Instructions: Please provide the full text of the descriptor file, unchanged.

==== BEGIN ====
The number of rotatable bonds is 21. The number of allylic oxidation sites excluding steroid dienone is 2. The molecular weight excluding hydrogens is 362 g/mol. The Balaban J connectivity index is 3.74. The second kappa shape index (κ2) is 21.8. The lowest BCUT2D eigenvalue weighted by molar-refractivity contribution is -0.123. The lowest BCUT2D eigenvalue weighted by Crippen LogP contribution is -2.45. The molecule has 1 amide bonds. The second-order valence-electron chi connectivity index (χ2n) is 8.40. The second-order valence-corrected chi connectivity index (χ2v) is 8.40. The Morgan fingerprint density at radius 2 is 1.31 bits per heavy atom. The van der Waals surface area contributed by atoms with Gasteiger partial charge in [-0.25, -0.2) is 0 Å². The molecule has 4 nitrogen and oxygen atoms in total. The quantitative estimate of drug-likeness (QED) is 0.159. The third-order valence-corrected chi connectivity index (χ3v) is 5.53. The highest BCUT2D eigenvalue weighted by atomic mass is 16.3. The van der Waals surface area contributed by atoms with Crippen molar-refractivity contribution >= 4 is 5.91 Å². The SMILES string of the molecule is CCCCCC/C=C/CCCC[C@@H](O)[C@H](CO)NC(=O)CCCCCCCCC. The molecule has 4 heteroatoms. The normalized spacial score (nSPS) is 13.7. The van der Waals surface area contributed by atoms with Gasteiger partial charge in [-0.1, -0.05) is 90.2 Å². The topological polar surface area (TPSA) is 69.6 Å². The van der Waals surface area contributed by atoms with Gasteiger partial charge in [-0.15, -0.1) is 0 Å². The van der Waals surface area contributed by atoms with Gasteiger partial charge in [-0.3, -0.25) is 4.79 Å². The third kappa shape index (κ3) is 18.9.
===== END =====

The number of rotatable bonds is 21. The number of allylic oxidation sites excluding steroid dienone is 2. The molecular weight excluding hydrogens is 362 g/mol. The Balaban J connectivity index is 3.74. The second kappa shape index (κ2) is 21.8. The lowest BCUT2D eigenvalue weighted by molar-refractivity contribution is -0.123. The lowest BCUT2D eigenvalue weighted by Crippen LogP contribution is -2.45. The molecule has 1 amide bonds. The second-order valence-electron chi connectivity index (χ2n) is 8.40. The second-order valence-corrected chi connectivity index (χ2v) is 8.40. The Morgan fingerprint density at radius 2 is 1.31 bits per heavy atom. The van der Waals surface area contributed by atoms with Gasteiger partial charge in [-0.25, -0.2) is 0 Å². The molecule has 4 nitrogen and oxygen atoms in total. The quantitative estimate of drug-likeness (QED) is 0.159. The third-order valence-corrected chi connectivity index (χ3v) is 5.53. The highest BCUT2D eigenvalue weighted by atomic mass is 16.3. The van der Waals surface area contributed by atoms with Crippen molar-refractivity contribution >= 4 is 5.91 Å². The SMILES string of the molecule is CCCCCC/C=C/CCCC[C@@H](O)[C@H](CO)NC(=O)CCCCCCCCC. The molecule has 4 heteroatoms. The normalized spacial score (nSPS) is 13.7. The van der Waals surface area contributed by atoms with Gasteiger partial charge in [-0.1, -0.05) is 90.2 Å². The topological polar surface area (TPSA) is 69.6 Å². The van der Waals surface area contributed by atoms with Gasteiger partial charge in [-0.15, -0.1) is 0 Å². The van der Waals surface area contributed by atoms with Gasteiger partial charge in [-0.3, -0.25) is 4.79 Å². The third kappa shape index (κ3) is 18.9.